Matt Damon and Ben Affleck are indicted when it's discovered that Bulger's beachfront Santa Monica apartment was being rented by the two Masshole stars. Upon being accused of harboring one of the FBI's most wanted criminals, Affleck points the finger at Mark Wahlberg, who it is rumored partially based the Entourage character Lloyd Lee on Bulger's gay Chinese-American alter-ego, Righty Burger. In his turn, Bulger is further embarrassed when it comes to light that he was the main inspiration for Gigli.

On death row in Oklahoma where he's convicted of murder, Bulger gives his final interview to longtime nemesis Howie Carr. The talk radio host and Herald columnist obliges, and flies out to deliver Whitey a side helping of 'Gotcha' with his last meal, only to have the tables turned on him. With cameras rolling in the cell, a strapped-down Bulger asks a prison guard to open a manilla folder, which contains evidence that Carr is responsible for orchestrating the Oklahoma City bombing back in 1995.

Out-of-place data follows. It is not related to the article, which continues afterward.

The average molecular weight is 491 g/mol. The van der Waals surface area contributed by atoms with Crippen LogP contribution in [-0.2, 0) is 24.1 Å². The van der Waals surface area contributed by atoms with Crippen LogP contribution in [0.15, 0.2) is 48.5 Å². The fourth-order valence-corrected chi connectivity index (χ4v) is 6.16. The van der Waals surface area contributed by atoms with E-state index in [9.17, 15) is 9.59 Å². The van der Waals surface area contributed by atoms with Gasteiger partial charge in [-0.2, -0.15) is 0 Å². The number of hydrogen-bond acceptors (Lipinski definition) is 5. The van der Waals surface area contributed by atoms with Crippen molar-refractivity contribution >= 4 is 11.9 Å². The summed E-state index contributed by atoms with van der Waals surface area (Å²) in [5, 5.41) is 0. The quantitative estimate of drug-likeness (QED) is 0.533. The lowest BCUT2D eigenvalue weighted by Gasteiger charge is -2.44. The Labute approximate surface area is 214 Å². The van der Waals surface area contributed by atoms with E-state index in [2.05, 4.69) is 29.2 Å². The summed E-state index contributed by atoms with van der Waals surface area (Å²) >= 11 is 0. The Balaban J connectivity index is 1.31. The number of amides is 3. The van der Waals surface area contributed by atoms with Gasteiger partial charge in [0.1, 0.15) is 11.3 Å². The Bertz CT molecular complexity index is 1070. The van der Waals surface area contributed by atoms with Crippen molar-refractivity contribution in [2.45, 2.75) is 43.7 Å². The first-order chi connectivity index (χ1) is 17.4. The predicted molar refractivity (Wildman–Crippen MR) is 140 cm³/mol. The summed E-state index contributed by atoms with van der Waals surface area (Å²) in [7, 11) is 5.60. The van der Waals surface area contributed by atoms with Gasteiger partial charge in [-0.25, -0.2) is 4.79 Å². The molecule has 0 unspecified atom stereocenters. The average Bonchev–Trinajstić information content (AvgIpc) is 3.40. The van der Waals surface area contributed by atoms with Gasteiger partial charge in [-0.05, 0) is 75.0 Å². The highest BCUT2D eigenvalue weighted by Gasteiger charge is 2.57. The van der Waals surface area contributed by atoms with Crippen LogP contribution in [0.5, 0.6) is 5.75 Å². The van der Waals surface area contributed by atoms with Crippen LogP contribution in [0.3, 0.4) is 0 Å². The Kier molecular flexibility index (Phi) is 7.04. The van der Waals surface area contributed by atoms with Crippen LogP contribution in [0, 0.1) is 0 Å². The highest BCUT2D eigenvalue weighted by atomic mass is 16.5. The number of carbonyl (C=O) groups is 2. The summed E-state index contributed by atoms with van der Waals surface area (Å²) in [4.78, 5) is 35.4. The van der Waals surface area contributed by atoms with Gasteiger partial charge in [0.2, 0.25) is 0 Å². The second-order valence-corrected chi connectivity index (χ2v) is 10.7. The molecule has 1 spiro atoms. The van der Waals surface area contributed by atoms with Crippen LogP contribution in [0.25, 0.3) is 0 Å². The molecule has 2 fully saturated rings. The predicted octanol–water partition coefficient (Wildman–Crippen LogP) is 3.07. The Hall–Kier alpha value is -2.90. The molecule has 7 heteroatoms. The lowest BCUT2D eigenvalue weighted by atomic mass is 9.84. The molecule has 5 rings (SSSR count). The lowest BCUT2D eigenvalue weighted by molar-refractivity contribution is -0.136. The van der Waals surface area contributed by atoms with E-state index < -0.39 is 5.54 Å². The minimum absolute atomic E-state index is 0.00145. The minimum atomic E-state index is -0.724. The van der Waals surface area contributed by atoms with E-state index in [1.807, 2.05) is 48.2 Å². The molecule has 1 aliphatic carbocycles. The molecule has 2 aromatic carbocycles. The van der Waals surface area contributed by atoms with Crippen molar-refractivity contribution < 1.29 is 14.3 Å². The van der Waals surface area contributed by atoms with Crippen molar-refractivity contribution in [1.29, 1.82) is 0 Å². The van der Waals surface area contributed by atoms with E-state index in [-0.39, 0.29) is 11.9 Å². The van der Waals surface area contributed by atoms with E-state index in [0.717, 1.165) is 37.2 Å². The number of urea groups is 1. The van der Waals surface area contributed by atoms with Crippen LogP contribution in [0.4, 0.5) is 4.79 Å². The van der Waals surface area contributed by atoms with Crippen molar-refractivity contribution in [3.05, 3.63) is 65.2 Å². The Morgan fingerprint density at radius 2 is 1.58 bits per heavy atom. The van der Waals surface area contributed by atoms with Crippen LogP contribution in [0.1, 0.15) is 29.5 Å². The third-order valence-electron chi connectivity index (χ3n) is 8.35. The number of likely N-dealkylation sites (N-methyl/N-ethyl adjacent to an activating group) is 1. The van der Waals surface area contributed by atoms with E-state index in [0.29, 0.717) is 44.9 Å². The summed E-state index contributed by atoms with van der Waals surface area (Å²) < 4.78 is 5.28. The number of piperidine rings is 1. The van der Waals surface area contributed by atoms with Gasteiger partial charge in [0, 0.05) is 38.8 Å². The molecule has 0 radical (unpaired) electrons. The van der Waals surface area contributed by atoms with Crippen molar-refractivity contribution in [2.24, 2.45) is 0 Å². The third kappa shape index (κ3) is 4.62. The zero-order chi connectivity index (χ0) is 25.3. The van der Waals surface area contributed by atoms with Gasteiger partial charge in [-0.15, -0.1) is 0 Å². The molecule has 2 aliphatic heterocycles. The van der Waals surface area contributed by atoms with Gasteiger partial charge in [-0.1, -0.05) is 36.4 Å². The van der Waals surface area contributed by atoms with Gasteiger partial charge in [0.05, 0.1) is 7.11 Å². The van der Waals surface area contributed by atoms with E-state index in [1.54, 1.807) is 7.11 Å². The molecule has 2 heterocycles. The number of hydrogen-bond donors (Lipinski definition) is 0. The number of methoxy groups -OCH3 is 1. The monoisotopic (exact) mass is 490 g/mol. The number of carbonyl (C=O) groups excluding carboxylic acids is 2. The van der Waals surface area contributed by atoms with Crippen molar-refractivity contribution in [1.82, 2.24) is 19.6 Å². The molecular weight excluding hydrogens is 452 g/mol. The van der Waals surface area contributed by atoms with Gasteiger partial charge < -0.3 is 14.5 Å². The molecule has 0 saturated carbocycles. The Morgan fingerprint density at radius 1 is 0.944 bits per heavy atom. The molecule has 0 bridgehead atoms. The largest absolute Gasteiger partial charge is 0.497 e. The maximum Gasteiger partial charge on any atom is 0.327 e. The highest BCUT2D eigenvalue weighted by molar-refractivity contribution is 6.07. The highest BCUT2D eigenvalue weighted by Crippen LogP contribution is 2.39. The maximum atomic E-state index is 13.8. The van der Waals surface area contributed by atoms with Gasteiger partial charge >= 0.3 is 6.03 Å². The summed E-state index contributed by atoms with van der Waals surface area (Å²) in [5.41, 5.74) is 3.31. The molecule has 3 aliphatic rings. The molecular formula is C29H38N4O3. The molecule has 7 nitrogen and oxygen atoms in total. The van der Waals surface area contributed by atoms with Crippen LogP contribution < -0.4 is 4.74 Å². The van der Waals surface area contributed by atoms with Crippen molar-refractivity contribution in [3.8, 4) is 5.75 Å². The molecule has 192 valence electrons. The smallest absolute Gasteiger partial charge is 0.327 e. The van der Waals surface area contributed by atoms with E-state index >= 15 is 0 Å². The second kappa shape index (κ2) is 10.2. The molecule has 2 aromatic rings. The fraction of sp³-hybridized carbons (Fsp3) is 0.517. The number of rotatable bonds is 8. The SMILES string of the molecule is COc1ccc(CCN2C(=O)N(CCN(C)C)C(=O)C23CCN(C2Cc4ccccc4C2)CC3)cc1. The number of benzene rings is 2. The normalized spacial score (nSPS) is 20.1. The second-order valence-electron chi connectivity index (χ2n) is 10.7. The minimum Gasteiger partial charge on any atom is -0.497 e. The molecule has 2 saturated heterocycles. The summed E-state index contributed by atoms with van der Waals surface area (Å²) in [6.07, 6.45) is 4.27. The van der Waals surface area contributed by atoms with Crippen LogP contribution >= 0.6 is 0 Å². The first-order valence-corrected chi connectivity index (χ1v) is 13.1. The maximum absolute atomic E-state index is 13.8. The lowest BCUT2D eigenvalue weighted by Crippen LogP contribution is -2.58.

Deciding he's their best man to run against United States Senator Scott Brown, the Massachusetts Democratic Party taps Whitey to represent them on the 2012 ballot. In addition to name recognition from the recent media storm surrounding his arrest, commonwealth Dems hope that older voters will confuse Bulger for his younger brother, former State Senate president William 'Billy' Bulger, at the ballot box. To rival Brown's trademark barn jacket and pick-up, advisors run ads featuring Bulger sporting his state-issue one-piece beside an antique Paddywagon.